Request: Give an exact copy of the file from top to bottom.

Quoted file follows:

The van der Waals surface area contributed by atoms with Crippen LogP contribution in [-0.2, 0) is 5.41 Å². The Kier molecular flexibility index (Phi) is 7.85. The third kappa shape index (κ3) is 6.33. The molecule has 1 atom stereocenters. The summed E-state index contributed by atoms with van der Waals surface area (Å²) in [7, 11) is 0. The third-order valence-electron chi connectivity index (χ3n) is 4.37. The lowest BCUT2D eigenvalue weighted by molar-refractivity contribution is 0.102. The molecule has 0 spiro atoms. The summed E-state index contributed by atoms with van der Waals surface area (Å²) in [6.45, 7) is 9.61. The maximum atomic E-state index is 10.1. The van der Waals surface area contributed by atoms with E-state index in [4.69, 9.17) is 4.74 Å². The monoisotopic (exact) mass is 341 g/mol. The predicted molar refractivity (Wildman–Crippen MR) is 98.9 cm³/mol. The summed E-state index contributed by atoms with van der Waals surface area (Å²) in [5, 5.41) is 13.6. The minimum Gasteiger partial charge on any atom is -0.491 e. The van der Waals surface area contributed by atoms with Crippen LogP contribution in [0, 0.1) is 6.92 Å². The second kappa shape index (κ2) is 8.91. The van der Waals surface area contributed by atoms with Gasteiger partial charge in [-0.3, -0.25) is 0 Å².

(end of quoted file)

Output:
The van der Waals surface area contributed by atoms with Crippen LogP contribution in [-0.2, 0) is 5.41 Å². The Kier molecular flexibility index (Phi) is 7.85. The third kappa shape index (κ3) is 6.33. The molecule has 1 atom stereocenters. The summed E-state index contributed by atoms with van der Waals surface area (Å²) in [7, 11) is 0. The third-order valence-electron chi connectivity index (χ3n) is 4.37. The lowest BCUT2D eigenvalue weighted by molar-refractivity contribution is 0.102. The molecule has 0 spiro atoms. The summed E-state index contributed by atoms with van der Waals surface area (Å²) in [6.45, 7) is 9.61. The maximum atomic E-state index is 10.1. The van der Waals surface area contributed by atoms with E-state index in [4.69, 9.17) is 4.74 Å². The monoisotopic (exact) mass is 341 g/mol. The predicted molar refractivity (Wildman–Crippen MR) is 98.9 cm³/mol. The summed E-state index contributed by atoms with van der Waals surface area (Å²) in [5, 5.41) is 13.6. The minimum Gasteiger partial charge on any atom is -0.491 e. The van der Waals surface area contributed by atoms with Crippen LogP contribution in [0, 0.1) is 6.92 Å². The second kappa shape index (κ2) is 8.91. The van der Waals surface area contributed by atoms with Gasteiger partial charge in [-0.3, -0.25) is 0 Å².